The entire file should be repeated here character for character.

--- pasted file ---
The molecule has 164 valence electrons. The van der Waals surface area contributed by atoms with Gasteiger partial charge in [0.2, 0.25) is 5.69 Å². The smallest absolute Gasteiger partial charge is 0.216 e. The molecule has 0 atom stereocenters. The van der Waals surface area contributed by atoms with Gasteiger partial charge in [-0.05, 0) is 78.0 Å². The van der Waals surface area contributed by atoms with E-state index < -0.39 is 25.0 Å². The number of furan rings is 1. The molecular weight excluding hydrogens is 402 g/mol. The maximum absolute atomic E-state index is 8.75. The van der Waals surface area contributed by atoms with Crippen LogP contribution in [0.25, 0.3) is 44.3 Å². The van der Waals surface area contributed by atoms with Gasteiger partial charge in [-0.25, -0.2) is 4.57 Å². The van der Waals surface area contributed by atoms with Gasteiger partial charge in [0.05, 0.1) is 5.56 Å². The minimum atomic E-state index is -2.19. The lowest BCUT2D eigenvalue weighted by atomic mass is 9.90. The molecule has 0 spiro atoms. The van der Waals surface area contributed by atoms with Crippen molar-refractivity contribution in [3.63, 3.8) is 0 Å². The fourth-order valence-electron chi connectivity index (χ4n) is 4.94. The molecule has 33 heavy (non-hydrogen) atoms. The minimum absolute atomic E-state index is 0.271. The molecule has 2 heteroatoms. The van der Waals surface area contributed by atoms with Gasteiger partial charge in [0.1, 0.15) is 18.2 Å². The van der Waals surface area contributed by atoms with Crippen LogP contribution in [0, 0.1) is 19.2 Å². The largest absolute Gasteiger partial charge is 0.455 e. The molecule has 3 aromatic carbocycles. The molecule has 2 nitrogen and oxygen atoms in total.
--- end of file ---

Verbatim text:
The molecule has 164 valence electrons. The van der Waals surface area contributed by atoms with Gasteiger partial charge in [0.2, 0.25) is 5.69 Å². The smallest absolute Gasteiger partial charge is 0.216 e. The molecule has 0 atom stereocenters. The van der Waals surface area contributed by atoms with Gasteiger partial charge in [-0.05, 0) is 78.0 Å². The van der Waals surface area contributed by atoms with E-state index < -0.39 is 25.0 Å². The number of furan rings is 1. The molecular weight excluding hydrogens is 402 g/mol. The maximum absolute atomic E-state index is 8.75. The van der Waals surface area contributed by atoms with Crippen LogP contribution in [0.25, 0.3) is 44.3 Å². The van der Waals surface area contributed by atoms with Gasteiger partial charge in [-0.25, -0.2) is 4.57 Å². The van der Waals surface area contributed by atoms with Gasteiger partial charge in [0.05, 0.1) is 5.56 Å². The minimum atomic E-state index is -2.19. The lowest BCUT2D eigenvalue weighted by atomic mass is 9.90. The molecule has 0 spiro atoms. The van der Waals surface area contributed by atoms with Crippen molar-refractivity contribution in [3.63, 3.8) is 0 Å². The fourth-order valence-electron chi connectivity index (χ4n) is 4.94. The molecule has 33 heavy (non-hydrogen) atoms. The minimum absolute atomic E-state index is 0.271. The molecule has 2 heteroatoms. The van der Waals surface area contributed by atoms with Gasteiger partial charge in [0.1, 0.15) is 18.2 Å². The van der Waals surface area contributed by atoms with Crippen LogP contribution in [0, 0.1) is 19.2 Å². The largest absolute Gasteiger partial charge is 0.455 e. The molecule has 3 aromatic carbocycles. The molecule has 2 nitrogen and oxygen atoms in total.